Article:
PT's are 'huge' in K1-land. I'm sure there are 100's of people - leading the chase - to go better - than they currently are. Doug & Gary are great starting points & Gary is 'just up the road from you' - Why not start there? I could make a lot of comments about - size vs shape ve section vs angle's (both of them) - however I think there are smarter minds in here than I'll ever be - so keep trying them & I may 'chip-in' with a little throw-away comment now & then. I'm sure you could improve on Ray's original design - this far down the track if the rules will let you do it. Ciao, james - from just across the 'puddle'. PS You might try the same question in 'crew.org'nz' but be careful there - there are many 'very-smart' people in there & they get to be a 'bit-much' a lot of the time. You figure it out. jj
     
  7. Petros
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    Petros Senior Member

    There is an optimum AoA for max Lift to drag ratio (L/D), but that is a complex issue. On a drag polar of CL vs. Cd of the foil shape, the best L/D occurs at the tangent point of a line from the graph origin (zero, zero point). The problem in a boat is that the amount of lateral force necessary (CL on the rudder) would vary under various sailing conditions and points of sail.

    On an aircraft the best L/D is designed in based on design payload, cruise altitude, cruise airspeed, etc. So the foil shape and wing size (wing loading) are chosen based on these design conditions for a range dominated design (like a passage or freighter aircraft).

    So I guess it would be possible to choose a rudder AoA to achieve the best drag performance, but that means you would have to choose a hull speed, airspeed, wind heading and condition of trim to optimize it around. Does not seem very practical. You could have some flexibility in these factors if you make the rudder variable area (slip it up and down in a slot) so you will always have the same CL on the rudder. this would allow you variable rudder side forces (for various sailing and wind conditions) while still maintaining the optimum CL at the best L/D.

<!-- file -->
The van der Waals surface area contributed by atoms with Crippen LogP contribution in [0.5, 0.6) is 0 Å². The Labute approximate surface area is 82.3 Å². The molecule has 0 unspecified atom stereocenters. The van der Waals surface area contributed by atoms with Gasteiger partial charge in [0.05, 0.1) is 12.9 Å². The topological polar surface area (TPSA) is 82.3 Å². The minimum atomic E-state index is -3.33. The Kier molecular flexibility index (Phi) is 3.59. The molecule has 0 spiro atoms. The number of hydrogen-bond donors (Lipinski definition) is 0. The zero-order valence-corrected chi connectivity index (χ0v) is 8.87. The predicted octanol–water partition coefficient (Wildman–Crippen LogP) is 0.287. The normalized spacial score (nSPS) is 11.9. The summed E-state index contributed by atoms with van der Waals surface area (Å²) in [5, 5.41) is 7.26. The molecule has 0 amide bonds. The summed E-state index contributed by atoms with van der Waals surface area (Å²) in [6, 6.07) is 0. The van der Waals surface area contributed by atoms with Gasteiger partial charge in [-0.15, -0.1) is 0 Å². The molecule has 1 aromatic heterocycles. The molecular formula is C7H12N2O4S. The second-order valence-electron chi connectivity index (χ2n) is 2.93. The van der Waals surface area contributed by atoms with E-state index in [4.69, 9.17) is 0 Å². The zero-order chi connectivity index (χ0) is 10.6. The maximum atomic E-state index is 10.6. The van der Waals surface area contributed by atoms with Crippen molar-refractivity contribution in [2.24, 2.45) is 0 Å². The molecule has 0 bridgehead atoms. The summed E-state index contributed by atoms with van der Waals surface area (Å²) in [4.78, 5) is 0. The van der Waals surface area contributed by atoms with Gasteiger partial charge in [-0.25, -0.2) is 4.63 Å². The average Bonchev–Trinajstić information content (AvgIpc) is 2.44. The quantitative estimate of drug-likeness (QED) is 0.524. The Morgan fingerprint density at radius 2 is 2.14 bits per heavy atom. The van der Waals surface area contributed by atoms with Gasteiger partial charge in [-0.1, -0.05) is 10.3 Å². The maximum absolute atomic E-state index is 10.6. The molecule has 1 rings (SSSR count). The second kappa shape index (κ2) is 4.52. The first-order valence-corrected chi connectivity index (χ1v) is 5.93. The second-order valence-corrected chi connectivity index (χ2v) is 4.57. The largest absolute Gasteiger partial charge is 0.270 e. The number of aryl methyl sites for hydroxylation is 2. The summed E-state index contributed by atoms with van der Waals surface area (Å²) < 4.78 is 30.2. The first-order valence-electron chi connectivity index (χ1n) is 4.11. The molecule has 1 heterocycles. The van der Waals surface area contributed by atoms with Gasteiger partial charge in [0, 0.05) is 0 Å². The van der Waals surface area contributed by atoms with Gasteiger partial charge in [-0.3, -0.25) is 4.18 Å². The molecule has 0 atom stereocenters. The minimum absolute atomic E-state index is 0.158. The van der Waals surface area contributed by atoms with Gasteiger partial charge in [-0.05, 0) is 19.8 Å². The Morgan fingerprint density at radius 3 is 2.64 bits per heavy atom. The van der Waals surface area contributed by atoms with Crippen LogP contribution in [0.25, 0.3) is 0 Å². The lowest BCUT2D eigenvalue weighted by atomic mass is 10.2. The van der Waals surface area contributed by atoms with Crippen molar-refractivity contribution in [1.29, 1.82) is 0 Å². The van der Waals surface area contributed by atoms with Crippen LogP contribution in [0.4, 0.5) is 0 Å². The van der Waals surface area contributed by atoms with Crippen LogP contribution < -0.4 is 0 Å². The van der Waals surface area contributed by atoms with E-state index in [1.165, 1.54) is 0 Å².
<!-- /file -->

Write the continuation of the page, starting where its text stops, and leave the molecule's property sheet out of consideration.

8. Cleffyboy
    Joined: Jan 2012
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    Cleffyboy Junior Member

    Cheers mate from oz, I won't pretend I understand the whole deal, just a little bit at a time is ok with me. The plan is to try a few things, spend some time on the water, try some other things, more time on the water etc etc.

    I just started thinking about this after raking my mast back somewhat, then thinking about the effect of balance on the rake, then wondering why a number of other PT's having a reasonable aft rake on the centreboards, when by shifting the CB's back you can presumably achieve the same effect on helm balance while have deeper CB's.

    Who knows I may destroy the whole damn setup, then its back to square one!

    Thanks Folks
     

  9. Silver Raven
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    Silver Raven Senior Member

    G'day 'puddle-jumper' (might make great name for a cat).

    I'm sure if you go looking for the right blokes - you'll find that there's more balance to be gained by using the best foil sections for rudders & c/b's than most people could possibly imagine. Bit like smarter cut sails beat the hell out of bigger fuller, fatter sails. See if you can get Gary to make a comment. Try PM'ing him direct. He really truely is in the know at the leading edge of all this stuff. Ciao, older 'puddle-jumper' - james